Travel blog

Sbohem, Prague and Hallo, Berlin: From the CZ Back to Germany

By on July 16, 2013

To say that we’re not slightly bitter (read: still ticked off at certain circs that came about in Prague) would be an absurdity. Of course we still have residue, but in the end we made/have made the best of a squirrelly incident.

Our last day in Prague consisted of playing tourists in the Old Town, where I got to wish on the bridge (St. John of Nepomuk) ; visiting a very cool ‘urban collector’ named Milos at Bric a Brac. He has a shop full of just about everything a heart could desire in the way of kitsch and eye kibbles.

We finished our day off with a stop by Misko’s Café Arte, where the English pianist Robin Finesilver and the Slovak bassist Barnabas Szabo were playing. They were fantastic. They did renditions of classics like ‘Summertime’ and took requests of ‘Free Bird.’ It was good ear candy.

It was a nice, relaxing and entertaining day in all. A breath away from badnesses, and an almost return to normalcy. In other words, just what the Czech doctor ordered for the continuation of our adventures.

We picked up Jasmin and Eduardo, our passengers for carpooling, Sunday morning. Jasmin’s from Hamburg and a PhD student of logistics; Eduardo’s originally from Guadalajara, Mexico and an engineering student.

They were both easy going about our travel schedule, so we made a short foray to Grossheim for a cemetery that Armando’s great-great grandfather is buried in.

Jasmin served as interpreter, and while the three of them went scouting the walls in search of his ancestry, I took the time to roam the cemetery. I like cemeteries. You can tell a lot about a culture by how they bury or remember their losses.

Examples: in the States, we tend towards groomed and grassy knolls that are evenly spaced. The Czechs have small benches next to the well-tended graves, to sit and visit.

The Italians have family mausoleums that are roughly the same size as a small apartment, made of marble. And this tidy little German cemetery was raked in clear lines, with family members included with their kin as extra headstones.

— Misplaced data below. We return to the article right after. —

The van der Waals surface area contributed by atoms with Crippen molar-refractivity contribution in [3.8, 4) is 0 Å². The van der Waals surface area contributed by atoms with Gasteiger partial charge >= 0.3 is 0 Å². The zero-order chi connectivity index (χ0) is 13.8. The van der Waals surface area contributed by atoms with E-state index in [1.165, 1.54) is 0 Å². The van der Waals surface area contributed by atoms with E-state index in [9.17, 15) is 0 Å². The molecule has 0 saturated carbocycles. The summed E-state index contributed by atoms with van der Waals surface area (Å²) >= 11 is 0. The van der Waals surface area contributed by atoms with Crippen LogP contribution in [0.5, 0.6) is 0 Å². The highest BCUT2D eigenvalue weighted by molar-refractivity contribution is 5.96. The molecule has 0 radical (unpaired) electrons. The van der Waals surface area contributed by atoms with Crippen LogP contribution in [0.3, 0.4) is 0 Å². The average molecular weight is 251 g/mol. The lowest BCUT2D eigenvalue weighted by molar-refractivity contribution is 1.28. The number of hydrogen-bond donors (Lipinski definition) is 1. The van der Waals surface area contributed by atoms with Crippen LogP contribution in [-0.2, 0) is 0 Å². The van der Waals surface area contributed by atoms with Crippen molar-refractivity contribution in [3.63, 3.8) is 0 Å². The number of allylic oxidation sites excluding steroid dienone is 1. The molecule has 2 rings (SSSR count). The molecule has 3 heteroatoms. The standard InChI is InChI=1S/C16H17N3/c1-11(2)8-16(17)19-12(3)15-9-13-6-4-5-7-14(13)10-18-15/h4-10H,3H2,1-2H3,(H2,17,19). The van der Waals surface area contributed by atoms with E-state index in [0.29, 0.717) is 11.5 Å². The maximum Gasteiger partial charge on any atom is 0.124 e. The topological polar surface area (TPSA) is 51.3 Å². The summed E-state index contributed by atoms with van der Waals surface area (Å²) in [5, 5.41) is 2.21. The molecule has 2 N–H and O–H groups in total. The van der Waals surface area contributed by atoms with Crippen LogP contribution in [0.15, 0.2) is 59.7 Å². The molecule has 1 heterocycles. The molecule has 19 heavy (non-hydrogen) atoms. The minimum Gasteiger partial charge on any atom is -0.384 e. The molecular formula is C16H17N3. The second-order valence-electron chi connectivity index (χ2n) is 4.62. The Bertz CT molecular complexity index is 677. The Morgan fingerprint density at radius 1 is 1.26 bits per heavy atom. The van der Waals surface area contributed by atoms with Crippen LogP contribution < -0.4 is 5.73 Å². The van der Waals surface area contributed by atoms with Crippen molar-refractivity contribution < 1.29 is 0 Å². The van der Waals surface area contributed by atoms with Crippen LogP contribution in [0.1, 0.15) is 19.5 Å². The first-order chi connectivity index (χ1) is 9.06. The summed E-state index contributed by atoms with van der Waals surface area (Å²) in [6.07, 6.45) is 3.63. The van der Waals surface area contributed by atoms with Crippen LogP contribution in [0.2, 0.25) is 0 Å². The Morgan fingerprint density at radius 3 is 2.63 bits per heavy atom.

There are so many stories waiting to be discovered in a graveyard. I saw a couple that were born a year apart and died within months of each other, 70 years later.

The children’s quarter had a maternal angel statue overlooking the newborns. The oldest graves served as the walls of the cemetery, some so old no inscription could be readily read.

From the moment of arrival in Berlin, the air felt different. It might sound bizarre, but it felt somehow ‘cleaner’ and more involved than Prague. I’m more than certain our judgment’s slightly clouded by the disappointment we felt about Prague, but on the other hand Berlin is a new*, fresh* city.

We stayed the first day surrounded by weeping willows in a university district next to a river. No one stared at us as if we were usurpers to the area, or gave us the hairy eyeball. It was quiet. Serene.
Our first day became dedicated to replacing Mork’s broken glass, which ended up lasting from about 11a.m.-4p.m. The first place is NOT recommended: Carglass, a huge and well-known firm, quoted us €900 to replace the small window (it included glass, man hours and taxes). We went to at least 3 other places, and it became saner the longer we searched.

We finished with buying glass from one place for €70 and getting it installed at another place for €50. A far cry from a blanket €900, no? Crikey. Simply one of the pitfalls of dealing with extra (atypical) maintenance.

We finished our day with going to a local indoor pool, the Stadtbad Tiergarten. What a difference a swim and a shower makes. Humanity of soul, welcome home. We’d missed you. Ha. We went to an outdoor café for a drink, scrubbed pink and enjoying the sunset. A young boy, possibly 9 or 10 set up a background machine to play his violin to.

One of the Germans at a nearby table called out ‘We don’t need your kind here!’ and ‘Take it somewhere else!’ (Thank you, Ms. Strain, for my German. I may not be fluent any longer but I can still understand- grin). The kid looked at him, gave him an angelic, dimpled grin and started playing.

Armando returned, and I was angry. Probably still Prague residue. The kid was dusky skinned, making him anything. Romany, Bulgarian or Turk- with his papa standing by, proudly filming.

Not that it made a difference, really, but the kid was a brilliant violinist and really added to the café nuance. We tipped him when he finished.

He was brave enough even to approach the catcalling German, who started going off on a racist rant. This is where I become proud: Armando called him on it. He said to the guy “Why do you have to be so rude?” The guy replied “It’s just me,” and shrugged with an offensive smile.
Armando retaliated with “Then you’re an asshole. He’s just a kid- you don’t say that to a kid.” The restaurant broke out into clapping support (seriously, no exaggeration) and finally a few Germans entered the conversation- leaving the fellow to apologize to everyone. Including the kid.
It sounds strange, but it was kind of a perfect ending to a day.

And that, kids, is just our first 24 hours away from Prague and exploring Berlin. I’m hoping to garner and gather many more positive stories from our stay here. Quite honestly, Berlin’s got a great vibe. And it’s already crept up on us and bit us with an affection that we hope to return in spades.

Wir danken Ihnen, M & A

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